Sledge ended up pioneering support group ministries, something unheard of in the Southern Baptist world. He authored a couple of books that were widely read and used by other denominations. So, yes, he was driven by his commitment to God and Jesus, but that doesn’t distract from his accomplishments. We can admire the expansion of this ministry addressing the profound pain and dysfunction that afflict even the folks who feel that they have been born again.

His major, and final, pastorate was with the Kingsland Baptist Church in the Houston area:

“The people of Kingsland Baptist Church sensed that something was different in me, and that difference was drawing new congregants as our reputation began to shift and grow. We were becoming a refuge to people who were in pain and a welcoming place where they could find help. As believers, we had been taught to act as if Jesus had ‘fixed us’ when privately, many of us knew that we still felt broken.

“I had given believers permission to stop pretending by taking off my mask, confessing my struggle with panic attacks, and talking about some of my emotional wounds from childhood. My new message was that we each need to embrace the pain of the past so we can let it go. We each need to find selected safe people with whom we can talk about our emotional wounds. We each need help in understanding how past traumatic events have affected us, and we each need to learn new patterns of thought and action.”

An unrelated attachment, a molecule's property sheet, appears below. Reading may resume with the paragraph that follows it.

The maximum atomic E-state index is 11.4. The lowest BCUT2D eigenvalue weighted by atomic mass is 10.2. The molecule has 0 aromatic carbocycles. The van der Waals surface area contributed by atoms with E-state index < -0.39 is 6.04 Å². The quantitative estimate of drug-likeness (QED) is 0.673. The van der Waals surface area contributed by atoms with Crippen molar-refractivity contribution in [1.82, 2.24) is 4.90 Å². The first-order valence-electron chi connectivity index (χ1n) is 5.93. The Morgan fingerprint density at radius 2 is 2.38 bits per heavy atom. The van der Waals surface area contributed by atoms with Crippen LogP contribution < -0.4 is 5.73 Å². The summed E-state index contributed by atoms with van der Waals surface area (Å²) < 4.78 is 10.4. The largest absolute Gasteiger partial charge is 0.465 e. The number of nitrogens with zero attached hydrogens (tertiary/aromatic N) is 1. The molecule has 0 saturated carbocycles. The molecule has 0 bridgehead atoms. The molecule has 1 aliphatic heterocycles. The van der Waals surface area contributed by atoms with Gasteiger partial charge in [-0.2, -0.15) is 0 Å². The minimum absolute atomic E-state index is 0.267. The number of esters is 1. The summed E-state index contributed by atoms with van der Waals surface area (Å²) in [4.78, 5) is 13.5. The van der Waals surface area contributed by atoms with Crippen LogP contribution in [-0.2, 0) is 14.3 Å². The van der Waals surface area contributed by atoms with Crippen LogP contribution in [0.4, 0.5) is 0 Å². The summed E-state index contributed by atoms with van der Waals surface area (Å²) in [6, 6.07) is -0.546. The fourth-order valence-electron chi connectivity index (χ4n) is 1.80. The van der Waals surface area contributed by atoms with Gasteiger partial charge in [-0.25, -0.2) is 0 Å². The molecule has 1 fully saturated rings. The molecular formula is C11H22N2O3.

The more Sledge worked with people, the more he understood the complexities of pain and dysfunction:

“The people who were touched by what I shared were typically people with decades of prayer, Bible study, and confession of sins under their belts. But they were still suffering, still acting out, still seeking something to ease their pain and improve their lives. They had tried the ‘God alone will fix it’ approach, and it had not worked.” Sledge was compassion-driven to do what he could to help people achieve wholeness.

But how had be been so caught up in the drill of ‘prayer, Bible study, and confession of sins’ for decades? As was my own case, growing up in rural northern Indiana, that was simply the drill. It was the overwhelming cultural context in which I came to awareness of the world. I often speak of ‘faith brain damage,’ not meaning, of course, that physical damage is done. When beliefs entail huge emotional investment—which inhibits tampering with that investment—the damage is nonetheless real. And when the scare-factor is added, that is, the frightening promise that eternal punishment is the divine reward for rejecting Jesus, the faith can be well nigh unshakeable.

Sledge states it well:

• “Once established, faith plants deep roots. A broken belief system is hard to leave, especially when learned during formative childhood years.”

Eventually he would confess:

• “I felt angry at the religious system that pulled me in when I was a child and robbed me of a more rational process of selecting my vocation. I felt angry at myself for leading others down the same path. I felt angry at the seductive shallowness of what I believed—simple answers that faith taught me to never question, answers that didn’t address life’s complexity.”

The seductive shallowness.

You can’t come away from reading this book and fail to see that Sledge is a smart guy, so what gives? Faith brain damage means that defenses are securely in place: